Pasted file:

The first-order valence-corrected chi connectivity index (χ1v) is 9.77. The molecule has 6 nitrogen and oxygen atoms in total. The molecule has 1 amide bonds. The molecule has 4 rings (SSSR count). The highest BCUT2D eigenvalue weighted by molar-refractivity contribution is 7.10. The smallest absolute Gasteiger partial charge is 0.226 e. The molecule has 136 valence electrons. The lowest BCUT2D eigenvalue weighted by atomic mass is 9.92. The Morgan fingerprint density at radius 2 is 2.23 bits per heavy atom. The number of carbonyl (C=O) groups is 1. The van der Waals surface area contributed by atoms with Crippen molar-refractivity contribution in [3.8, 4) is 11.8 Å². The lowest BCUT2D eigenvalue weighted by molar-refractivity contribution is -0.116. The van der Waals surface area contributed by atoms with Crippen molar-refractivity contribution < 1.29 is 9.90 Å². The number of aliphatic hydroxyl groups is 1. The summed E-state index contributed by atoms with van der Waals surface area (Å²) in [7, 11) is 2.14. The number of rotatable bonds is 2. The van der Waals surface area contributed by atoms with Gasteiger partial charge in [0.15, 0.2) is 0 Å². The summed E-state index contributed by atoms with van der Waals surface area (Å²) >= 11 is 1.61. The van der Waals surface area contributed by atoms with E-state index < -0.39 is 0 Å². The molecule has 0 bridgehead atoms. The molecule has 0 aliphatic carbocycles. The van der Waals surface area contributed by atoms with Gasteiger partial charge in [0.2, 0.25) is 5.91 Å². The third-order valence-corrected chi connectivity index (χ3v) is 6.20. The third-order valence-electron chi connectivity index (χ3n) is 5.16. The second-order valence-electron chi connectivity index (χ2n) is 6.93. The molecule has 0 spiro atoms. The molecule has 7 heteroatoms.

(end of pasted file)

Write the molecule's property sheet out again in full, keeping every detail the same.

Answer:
The first-order valence-corrected chi connectivity index (χ1v) is 9.77. The molecule has 6 nitrogen and oxygen atoms in total. The molecule has 1 amide bonds. The molecule has 4 rings (SSSR count). The highest BCUT2D eigenvalue weighted by molar-refractivity contribution is 7.10. The smallest absolute Gasteiger partial charge is 0.226 e. The molecule has 136 valence electrons. The lowest BCUT2D eigenvalue weighted by atomic mass is 9.92. The Morgan fingerprint density at radius 2 is 2.23 bits per heavy atom. The number of carbonyl (C=O) groups is 1. The van der Waals surface area contributed by atoms with Crippen molar-refractivity contribution in [3.8, 4) is 11.8 Å². The lowest BCUT2D eigenvalue weighted by molar-refractivity contribution is -0.116. The van der Waals surface area contributed by atoms with Crippen molar-refractivity contribution < 1.29 is 9.90 Å². The number of aliphatic hydroxyl groups is 1. The summed E-state index contributed by atoms with van der Waals surface area (Å²) in [7, 11) is 2.14. The number of rotatable bonds is 2. The van der Waals surface area contributed by atoms with Gasteiger partial charge in [0.15, 0.2) is 0 Å². The summed E-state index contributed by atoms with van der Waals surface area (Å²) >= 11 is 1.61. The van der Waals surface area contributed by atoms with E-state index < -0.39 is 0 Å². The molecule has 0 bridgehead atoms. The molecule has 0 aliphatic carbocycles. The van der Waals surface area contributed by atoms with Gasteiger partial charge in [0.2, 0.25) is 5.91 Å². The third-order valence-corrected chi connectivity index (χ3v) is 6.20. The third-order valence-electron chi connectivity index (χ3n) is 5.16. The second-order valence-electron chi connectivity index (χ2n) is 6.93. The molecule has 0 spiro atoms. The molecule has 7 heteroatoms.